- - September 10th, 2013
Last October we published what has since become Iain M. Banks‘s final Culture novel, The Hydrogen Sonata. We asked Iain’s readers at that time how they would describe his work, and the image below is a reflection of the many, many responses we received.
Today we are thrilled to publish The Hydrogen Sonata in paperback, bringing the Sunday Times bestseller and the brilliance of Iain Banks’s imagination to an even wider audience.
- - March 8th, 2013
If you could fix the world, with just one pill, how far would you go to force society to swallow?
Imagine a near-future London where advances in medical science have led to the development of a single-dose pill which, taken when pregnant, eradicates many common genetic defects from an unborn baby.
When Hope Morrison refuses to take the pill, is this a private matter of individual choice, or wilful neglect of her unborn child?
‘This near-future sci-fi novel could almost be a sequel to George Orwell’s 1984 – 2084, perhaps’ Sun
‘A disturbingly real socialist dystopia’ Guardian
‘Thoughtful, plausible and scary’ Sunday Telegraph
‘Excellent’ Daily Mail
‘Intrusion is a finely-tuned, in-your-face argument of a novel… MacLeod will push your buttons – and make you think’ SFX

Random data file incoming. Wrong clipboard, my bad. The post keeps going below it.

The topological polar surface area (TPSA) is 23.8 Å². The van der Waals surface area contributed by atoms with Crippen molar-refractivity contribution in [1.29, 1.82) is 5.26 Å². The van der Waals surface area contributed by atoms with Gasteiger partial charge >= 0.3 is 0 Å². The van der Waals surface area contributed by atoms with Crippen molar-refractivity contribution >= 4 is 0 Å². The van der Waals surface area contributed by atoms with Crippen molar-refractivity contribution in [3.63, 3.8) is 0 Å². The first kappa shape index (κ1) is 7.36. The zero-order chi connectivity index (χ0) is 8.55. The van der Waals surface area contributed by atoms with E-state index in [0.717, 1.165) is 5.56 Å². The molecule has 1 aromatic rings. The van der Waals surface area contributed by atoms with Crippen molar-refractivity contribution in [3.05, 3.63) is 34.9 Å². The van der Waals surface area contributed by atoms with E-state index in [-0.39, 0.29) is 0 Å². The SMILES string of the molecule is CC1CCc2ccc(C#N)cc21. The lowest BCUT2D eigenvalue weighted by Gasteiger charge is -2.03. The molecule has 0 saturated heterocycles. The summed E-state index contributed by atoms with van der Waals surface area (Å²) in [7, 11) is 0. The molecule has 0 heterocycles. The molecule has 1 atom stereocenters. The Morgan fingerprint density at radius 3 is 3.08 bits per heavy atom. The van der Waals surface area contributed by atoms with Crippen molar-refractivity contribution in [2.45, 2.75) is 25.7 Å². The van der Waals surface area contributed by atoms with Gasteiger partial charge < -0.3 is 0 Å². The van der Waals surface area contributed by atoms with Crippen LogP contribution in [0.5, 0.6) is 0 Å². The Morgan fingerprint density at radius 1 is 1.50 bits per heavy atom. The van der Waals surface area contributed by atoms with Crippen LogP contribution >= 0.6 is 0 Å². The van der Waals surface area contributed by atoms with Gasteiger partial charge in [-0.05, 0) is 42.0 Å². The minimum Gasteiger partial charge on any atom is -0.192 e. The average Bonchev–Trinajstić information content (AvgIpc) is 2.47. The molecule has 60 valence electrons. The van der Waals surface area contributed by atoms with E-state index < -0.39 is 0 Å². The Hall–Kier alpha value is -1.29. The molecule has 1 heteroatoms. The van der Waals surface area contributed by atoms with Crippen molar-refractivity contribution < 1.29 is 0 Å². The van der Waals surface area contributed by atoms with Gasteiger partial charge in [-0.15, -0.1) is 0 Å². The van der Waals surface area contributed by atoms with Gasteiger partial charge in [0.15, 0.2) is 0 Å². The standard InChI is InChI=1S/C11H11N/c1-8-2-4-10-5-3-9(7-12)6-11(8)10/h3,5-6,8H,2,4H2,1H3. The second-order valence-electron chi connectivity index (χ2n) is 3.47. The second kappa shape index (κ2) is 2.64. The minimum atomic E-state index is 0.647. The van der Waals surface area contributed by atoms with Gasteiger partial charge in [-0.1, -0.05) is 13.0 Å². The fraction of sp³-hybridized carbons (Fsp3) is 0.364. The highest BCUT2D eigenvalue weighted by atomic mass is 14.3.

‘The message is powerful and the warning crystal clear’ SciFi Now
‘MacLeod creates a frighteningly plausible dystopia’ Interzone
‘A twistedly clever, frighteningly plausible dystopian glimpse’ Iain M. Banks
‘A haunting, gripping story of resistance, terror, and an all-consuming state that commits its atrocities with the best of intentions’ Cory Doctorow, Boing Boing
‘MacLeod certainly delights in raising questions which creatively discomfort his fellow socialists’ Morning Star
‘It’s all so close to the bone it’s almost painful… Intrusion is a rather frightening vision of the road we are taking with our smoking bans and our obesity epidemics and our CCTVs. Particularly if you’re a woman’ Bookbag.co.uk
- - November 1st, 2012
Last weekend, along with millions of other people I’m sure, I went to see the latest Sam Mendes Bond movie, SKYFALL. I found the film highly entertaining – with some very impressive action scenes, a slickest of slick opening sequence, a surprisingly believable plot (for an action movie I mean…), and a rather irresistible performance from the easy-on-the-eye Daniel Craig.
But I also found it interesting (with my Orbit hat on) that this time, 007 wasn’t having to save the world by disarming a nuclear warhead (think MOONRAKER or THUNDERBALL) or stopping the spread of a deadly virus (think ON HER MAJESTY’S SECRET SERVICE) or prevent an evil communist plot (think CASINO ROYALE and a whole host of other Bonds).
This time, Bond’s role was to combat the destruction looming from the leak of confidential information – by the world’s most sophisticated cyber-terrorist. Highly believable in this age of Wikileaks and hackers being potentially extradited for infiltrating US military systems.
It seems that the disasters befalling the various James Bonds have been evolving through the years – seemingly to keep up with the ways in which our world, our technology and our political and social struggles have been constantly changing. Because it appears that as we progress as a species, the potential pitfalls waiting to bring down Western world and civilisation itself seem to be constantly evolving too – and growing dangerously more numerous by the day. Read the rest of this entry »